fbpx bloglovinBloglovin iconCombined ShapeCreated with Sketch. Fill 1Created with Sketch. Fill 1Created with Sketch. Fill 1Created with Sketch. Fill 1Created with Sketch. Fill 1Created with Sketch. rssRSS iconsoundcloudSoundCloud iconFill 1Created with Sketch. Fill 1Created with Sketch. Fill 1Created with Sketch. Fill 1Created with Sketch. SearchCreated with Lunacy Search iconCreated with Sketch.

5 Signs You Need a New Roof

As a homeowner, problems in major areas like the roof are often a nightmare we would rather ignore until we’re forced to deal with it. But the are specific signs you need a new roof if you know what to look for.

Burying your head in the sand and waiting until there is an big problem can make the issue and its solution more costly and complicated. These are five surefire signs you need a new roof.

1. Regular Leaks

This may sound silly, but you’d be surprise how many people ignore leaks. Everyone knows that a big leak should be resolved immediately, but the little leaks are signs that your roof is ready for repair or replacement.

Small pin hole leaks that don’t do much damage can easily be ignored but they will continue to grow and eventually demand your attention.

Leaks are a definite sign that something may be wrong with your roof. However, water exposure of any kind is the most serious red flag. If you’re noticing any of the following watery factors, you need to sit up and take notice:

  • Water stains in ceilings or walls
  • Dripping sounds
  • Mold growing in ceilings/walls
  • High humidity levels indoors
  • Musty smell indoors

With moss growing on your roof in particular, you can do something now that prevents future issues issues. Read this post to learn how to remove moss from your roof naturally.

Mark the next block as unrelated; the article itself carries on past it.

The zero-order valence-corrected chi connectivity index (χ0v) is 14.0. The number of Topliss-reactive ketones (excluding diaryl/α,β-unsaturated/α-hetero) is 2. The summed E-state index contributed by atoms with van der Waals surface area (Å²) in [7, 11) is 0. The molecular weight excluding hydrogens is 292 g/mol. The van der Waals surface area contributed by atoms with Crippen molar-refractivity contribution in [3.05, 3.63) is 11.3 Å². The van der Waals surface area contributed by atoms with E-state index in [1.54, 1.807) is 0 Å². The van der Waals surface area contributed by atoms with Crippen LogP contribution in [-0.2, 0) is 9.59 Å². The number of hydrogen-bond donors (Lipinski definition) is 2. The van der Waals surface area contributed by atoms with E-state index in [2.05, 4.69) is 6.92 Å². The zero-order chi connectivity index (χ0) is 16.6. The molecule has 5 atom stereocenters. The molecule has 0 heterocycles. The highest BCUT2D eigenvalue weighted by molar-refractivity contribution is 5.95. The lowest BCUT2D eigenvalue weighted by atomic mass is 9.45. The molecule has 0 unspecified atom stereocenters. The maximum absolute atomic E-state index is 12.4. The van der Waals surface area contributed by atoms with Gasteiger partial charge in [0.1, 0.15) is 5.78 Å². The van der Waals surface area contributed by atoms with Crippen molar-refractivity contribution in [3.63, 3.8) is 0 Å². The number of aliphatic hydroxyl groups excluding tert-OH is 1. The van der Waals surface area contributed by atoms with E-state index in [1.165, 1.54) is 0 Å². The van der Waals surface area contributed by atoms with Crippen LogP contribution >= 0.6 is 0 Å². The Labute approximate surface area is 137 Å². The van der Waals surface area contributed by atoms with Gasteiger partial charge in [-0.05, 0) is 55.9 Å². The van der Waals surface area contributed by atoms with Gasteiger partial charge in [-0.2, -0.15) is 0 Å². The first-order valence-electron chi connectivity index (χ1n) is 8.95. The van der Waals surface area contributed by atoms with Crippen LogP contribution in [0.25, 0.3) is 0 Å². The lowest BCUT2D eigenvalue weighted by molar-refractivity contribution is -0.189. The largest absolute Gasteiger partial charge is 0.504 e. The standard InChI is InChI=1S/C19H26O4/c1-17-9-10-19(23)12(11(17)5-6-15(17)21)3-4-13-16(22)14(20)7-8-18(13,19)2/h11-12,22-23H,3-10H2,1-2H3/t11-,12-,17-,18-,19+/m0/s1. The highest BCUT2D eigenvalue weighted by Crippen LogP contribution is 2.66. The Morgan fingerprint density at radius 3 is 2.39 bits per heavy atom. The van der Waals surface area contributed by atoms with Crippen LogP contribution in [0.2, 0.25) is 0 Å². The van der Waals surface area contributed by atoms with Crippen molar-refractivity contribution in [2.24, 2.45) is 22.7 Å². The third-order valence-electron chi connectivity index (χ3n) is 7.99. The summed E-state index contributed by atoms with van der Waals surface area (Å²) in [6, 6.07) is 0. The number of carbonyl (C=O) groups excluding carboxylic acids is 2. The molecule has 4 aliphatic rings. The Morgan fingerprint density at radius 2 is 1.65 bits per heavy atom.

2. Inconsistent Shingle Color

Your roof has a personality of its own. Healthy and strong, it will have a fluid color across its surface. However, once it starts to age, telltale signs will start to talk to you, like blotchy colors.

Check your roof for inconsistency as you look at the uniformity of its color. Are there areas where the wear and tear are more obvious? Perhaps in the valleys where leaves or snow sit longer?

The presence of drastic color changes paired with a roof nearing the end of its expected life span (like a 20-year-old shingle roof) are indicators that it may be time to get a new roof.

Are your wood shingles darker in some areas which may indicate rot?

3. Curling / Missing Shingles and Tiles

As shingles age, they start to deteriorate. For wood and asphalt shingles the most common sign that have reached the end of their life is curling of the edges. If you see this happening to more than a couple stray shingles you are in need of a new roof very soon and you need to make plans accordingly.

When a few shingles are missing, it’s likely that the other present shingles are also aging and not in the best of shape themselves.

Rotting wood shingles

For tiled roofs, missing tiles might signal another underlying problem. Perhaps the sealants, flashing, and nails are needing to be replaced, as they’re letting in leaks. These deteriorating parts can also let tiles slip out of position or even fall away completely.

Metal roofs can last a very long time, but their biggest danger is rust. So if you spot some rust showing through it is time to treat that rust (don’t just paint it) and re-coat your metal roof. If left too long the rust will create pin holes very quickly.

4. Debris in the Gutters

Aging asphalt shingles start to shed the embedded granules the last couple years of their life. When your roof is nearing the end of its lifespan, granules and pieces from the shingles will start to be present in the gutters. The more granules, the sooner you need to consider a replacement. This is one reason cleaning your gutters is an important thing to do at least once a year.

For clay roofing, you may find pieces of mortar falling down and getting stuck in the gutters, sending a clear message that they’re no longer doing the job of connecting your tiles to seal out the elements.

5. Age